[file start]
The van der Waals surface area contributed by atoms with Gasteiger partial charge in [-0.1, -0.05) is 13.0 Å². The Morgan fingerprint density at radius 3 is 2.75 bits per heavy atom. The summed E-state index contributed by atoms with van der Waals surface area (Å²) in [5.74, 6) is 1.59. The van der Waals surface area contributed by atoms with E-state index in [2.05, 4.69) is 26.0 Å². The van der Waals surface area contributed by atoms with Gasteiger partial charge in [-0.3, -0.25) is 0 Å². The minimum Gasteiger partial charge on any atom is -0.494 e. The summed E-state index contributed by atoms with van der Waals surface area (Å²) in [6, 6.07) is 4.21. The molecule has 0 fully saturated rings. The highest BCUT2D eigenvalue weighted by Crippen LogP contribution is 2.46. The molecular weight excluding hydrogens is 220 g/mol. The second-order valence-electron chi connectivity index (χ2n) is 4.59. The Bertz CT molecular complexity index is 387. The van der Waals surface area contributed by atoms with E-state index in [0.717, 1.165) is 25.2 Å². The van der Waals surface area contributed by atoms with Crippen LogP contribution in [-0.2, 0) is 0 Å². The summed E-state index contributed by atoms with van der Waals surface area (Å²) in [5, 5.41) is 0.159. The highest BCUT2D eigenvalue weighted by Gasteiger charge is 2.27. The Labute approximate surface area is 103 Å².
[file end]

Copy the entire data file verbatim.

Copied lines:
The van der Waals surface area contributed by atoms with Gasteiger partial charge in [-0.1, -0.05) is 13.0 Å². The Morgan fingerprint density at radius 3 is 2.75 bits per heavy atom. The summed E-state index contributed by atoms with van der Waals surface area (Å²) in [5.74, 6) is 1.59. The van der Waals surface area contributed by atoms with E-state index in [2.05, 4.69) is 26.0 Å². The van der Waals surface area contributed by atoms with Gasteiger partial charge in [-0.3, -0.25) is 0 Å². The minimum Gasteiger partial charge on any atom is -0.494 e. The summed E-state index contributed by atoms with van der Waals surface area (Å²) in [6, 6.07) is 4.21. The molecule has 0 fully saturated rings. The highest BCUT2D eigenvalue weighted by Crippen LogP contribution is 2.46. The molecular weight excluding hydrogens is 220 g/mol. The second-order valence-electron chi connectivity index (χ2n) is 4.59. The Bertz CT molecular complexity index is 387. The van der Waals surface area contributed by atoms with E-state index in [0.717, 1.165) is 25.2 Å². The van der Waals surface area contributed by atoms with Crippen LogP contribution in [-0.2, 0) is 0 Å². The summed E-state index contributed by atoms with van der Waals surface area (Å²) in [5, 5.41) is 0.159. The highest BCUT2D eigenvalue weighted by Gasteiger charge is 2.27. The Labute approximate surface area is 103 Å².